1. S&P 500 Rallies to Close the Year at Record High
The S&P 500 Index and Dow Jones Industrial Average turned positive yesterday afternoon and ended at all-time highs. Volume was about 15% below average. Financial companies were among the best performers, while energy producers slumped. European stocks dipped. Markets in Japan, Germany and South Korea were shut for New Year’s Eve. In Asia, China’s benchmark CSI 300 Index closed at a five-year high as officials gave the green light to its first coronavirus vaccine for general public use and data showed a steady economic recovery. The offshore yuan strengthened to the highest since June 2018.
The S&P 500 Index rose 0.6% as of market close in New York.
The Stoxx Europe 600 Index fell 0.3%.
The MSCI Asia Pacific Index was little changed.
The MSCI Emerging Market Index rose 0.1%.
2. Pandemic Exits 2020 With Record Cases Across Globe
One year after a mysterious pathogen first revealed itself in Wuhan, China, the Covid-19 pandemic enters 2021 with no signs of slowing down. Global daily deaths reached record highs this week, while U.S. infections approached 20 million, almost twice as many as second-worst hit country India. Countries from Japan to South Africa ended 2020 with record daily cases. In the U.S., New York state and Florida shattered their previous case records, while Texas saw a new high for hospitalizations. The U.S. added 227,616 cases on Dec. 31. China and Brazil became the latest to report infections of the new, highly transmissible virus strain.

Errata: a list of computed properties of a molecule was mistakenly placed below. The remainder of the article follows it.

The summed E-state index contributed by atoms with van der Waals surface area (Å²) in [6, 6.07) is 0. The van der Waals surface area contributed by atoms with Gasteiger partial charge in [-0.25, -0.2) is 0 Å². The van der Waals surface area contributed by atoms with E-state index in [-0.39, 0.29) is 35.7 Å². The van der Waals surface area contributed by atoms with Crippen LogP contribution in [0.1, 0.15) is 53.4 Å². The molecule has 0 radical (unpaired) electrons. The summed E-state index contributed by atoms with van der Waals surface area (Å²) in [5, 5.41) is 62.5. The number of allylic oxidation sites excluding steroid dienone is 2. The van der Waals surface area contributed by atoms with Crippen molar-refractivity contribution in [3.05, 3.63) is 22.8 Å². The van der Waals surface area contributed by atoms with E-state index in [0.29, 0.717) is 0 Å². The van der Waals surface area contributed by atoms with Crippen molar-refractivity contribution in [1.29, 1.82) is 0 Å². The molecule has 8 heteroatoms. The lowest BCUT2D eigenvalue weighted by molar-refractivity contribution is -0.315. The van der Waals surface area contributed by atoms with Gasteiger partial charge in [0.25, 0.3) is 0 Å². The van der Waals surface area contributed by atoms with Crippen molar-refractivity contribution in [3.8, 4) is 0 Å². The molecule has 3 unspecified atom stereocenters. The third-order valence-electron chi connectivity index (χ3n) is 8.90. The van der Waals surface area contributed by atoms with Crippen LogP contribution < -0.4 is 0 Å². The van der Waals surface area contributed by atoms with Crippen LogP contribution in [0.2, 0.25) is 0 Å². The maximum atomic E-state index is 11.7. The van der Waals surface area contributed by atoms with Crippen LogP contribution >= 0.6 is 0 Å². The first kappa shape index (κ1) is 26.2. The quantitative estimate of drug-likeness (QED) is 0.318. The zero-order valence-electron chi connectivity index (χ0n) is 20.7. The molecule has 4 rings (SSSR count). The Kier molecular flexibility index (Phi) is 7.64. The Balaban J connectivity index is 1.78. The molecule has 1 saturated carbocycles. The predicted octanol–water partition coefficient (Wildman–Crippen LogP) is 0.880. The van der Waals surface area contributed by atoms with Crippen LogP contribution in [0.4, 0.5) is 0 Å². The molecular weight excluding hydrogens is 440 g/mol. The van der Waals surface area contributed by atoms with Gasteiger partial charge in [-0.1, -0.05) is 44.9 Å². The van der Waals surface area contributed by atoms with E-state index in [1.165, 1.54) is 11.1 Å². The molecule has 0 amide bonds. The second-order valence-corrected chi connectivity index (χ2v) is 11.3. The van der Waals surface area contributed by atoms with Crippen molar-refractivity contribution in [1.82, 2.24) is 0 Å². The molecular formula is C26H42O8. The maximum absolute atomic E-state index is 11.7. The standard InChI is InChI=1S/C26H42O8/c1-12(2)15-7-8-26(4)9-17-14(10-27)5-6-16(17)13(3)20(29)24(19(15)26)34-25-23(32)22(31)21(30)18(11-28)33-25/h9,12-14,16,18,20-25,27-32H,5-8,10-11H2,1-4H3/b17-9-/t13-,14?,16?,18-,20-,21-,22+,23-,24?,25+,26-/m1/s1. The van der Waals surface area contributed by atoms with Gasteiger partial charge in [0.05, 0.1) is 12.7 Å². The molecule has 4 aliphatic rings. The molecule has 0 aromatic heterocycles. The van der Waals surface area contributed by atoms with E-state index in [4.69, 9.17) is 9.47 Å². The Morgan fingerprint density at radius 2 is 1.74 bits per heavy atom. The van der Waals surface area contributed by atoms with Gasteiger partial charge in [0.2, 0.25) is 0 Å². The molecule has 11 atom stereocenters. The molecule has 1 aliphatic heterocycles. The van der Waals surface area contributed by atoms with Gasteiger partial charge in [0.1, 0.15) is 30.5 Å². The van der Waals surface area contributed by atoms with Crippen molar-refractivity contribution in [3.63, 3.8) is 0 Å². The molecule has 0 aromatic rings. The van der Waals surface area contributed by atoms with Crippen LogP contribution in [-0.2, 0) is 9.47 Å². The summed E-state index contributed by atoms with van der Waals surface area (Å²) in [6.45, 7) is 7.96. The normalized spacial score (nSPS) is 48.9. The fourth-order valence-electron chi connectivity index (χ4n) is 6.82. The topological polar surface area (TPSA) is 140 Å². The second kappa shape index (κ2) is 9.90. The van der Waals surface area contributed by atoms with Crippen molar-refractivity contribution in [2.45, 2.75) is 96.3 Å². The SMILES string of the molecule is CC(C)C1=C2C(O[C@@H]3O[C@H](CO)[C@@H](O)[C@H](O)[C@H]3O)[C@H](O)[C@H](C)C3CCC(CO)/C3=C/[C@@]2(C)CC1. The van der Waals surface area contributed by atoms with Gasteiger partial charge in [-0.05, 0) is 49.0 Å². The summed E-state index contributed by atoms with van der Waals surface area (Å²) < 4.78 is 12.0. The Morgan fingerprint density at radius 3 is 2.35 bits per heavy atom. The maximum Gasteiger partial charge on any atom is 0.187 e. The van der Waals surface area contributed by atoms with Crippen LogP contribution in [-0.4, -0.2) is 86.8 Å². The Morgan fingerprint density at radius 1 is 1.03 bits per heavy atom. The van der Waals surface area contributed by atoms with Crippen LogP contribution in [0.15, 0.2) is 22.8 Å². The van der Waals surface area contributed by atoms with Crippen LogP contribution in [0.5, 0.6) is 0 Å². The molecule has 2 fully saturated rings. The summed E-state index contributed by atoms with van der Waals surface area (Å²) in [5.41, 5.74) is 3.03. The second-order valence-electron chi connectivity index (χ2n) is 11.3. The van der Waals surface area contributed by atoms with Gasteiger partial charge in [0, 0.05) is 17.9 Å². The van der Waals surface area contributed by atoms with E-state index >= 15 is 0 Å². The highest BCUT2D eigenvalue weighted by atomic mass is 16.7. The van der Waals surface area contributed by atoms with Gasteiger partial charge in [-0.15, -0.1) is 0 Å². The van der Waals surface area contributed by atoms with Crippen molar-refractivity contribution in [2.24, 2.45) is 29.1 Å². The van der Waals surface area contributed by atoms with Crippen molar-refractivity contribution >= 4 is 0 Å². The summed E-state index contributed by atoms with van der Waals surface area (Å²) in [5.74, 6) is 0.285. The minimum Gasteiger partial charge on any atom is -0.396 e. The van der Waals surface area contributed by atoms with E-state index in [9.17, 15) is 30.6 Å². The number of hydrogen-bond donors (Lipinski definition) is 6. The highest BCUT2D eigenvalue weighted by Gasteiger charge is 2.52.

3. Britain Leaps Into Unknown With Split From EU at Critical Moment
The U.K. completed its divorce from the European Union, leaving the bloc’s single market and customs regime more than four years after voting for Brexit and with the country gripped by a deepening crisis. The end of the transition period at 11 p.m. in London on New Year’s Eve launched the U.K. on a new path on its own, free from EU laws, able to strike trade agreements around the world and to reshape its economy. “This is an amazing moment for this country,” Prime Minister Boris Johnson said in his New Year’s message. “We have our freedom in our hands and it is up to us to make the most of it.” Yet many areas — including the critical financial services industry — still need to be agreed to, while in the background the coronavirus pandemic is engulfing more people than ever and another lockdown is weighing on the nation.
4. NYSE to Delist Chinese Telco Giants on U.S. Executive Order
The New York Stock Exchange said it will delist three Chinese corporations to comply with a U.S. executive order that imposed restrictions on companies identified as affiliated with the Chinese military. China Mobile Ltd., China Telecom Corp Ltd., China Unicom Hong Kong Ltd. will be suspended from trading between Jan. 7 and Jan. 11, and proceedings to delist them have started. The three Chinese companies have separate listings in Hong Kong. All generate the entirety of their revenue in China and have no meaningful presence in the U.S. Their shares are also thinly traded on the NYSE compared to their primary listings in Hong Kong, making this NYSE delisting more of a symbolic blow amid geopolitical friction between the U.S. and China.
5. Faster-Spreading Covid Strain Affects Young the Most
The new coronavirus variant that emerged in the U.K. is more transmissible and appears to affect a higher proportion of people under 20. The mutation of concern has “a substantial transmission advantage” and is linked to “epidemic growth in nearly all areas,” the scientists wrote. It can raise the virus’s reproduction rate, which indicates how many people one patient infects, by as much as 0.7. “This will make control more difficult and further accentuates the urgency of rolling out vaccination as quickly as possible,” said Neil Ferguson, a professor at Imperial who has worked on modelling the outbreak. Social distancing measures that worked against earlier strains of the virus were insufficient to control the spread of the new variant. The government had previously said the new strain was as much as 70% more transmissible than other versions.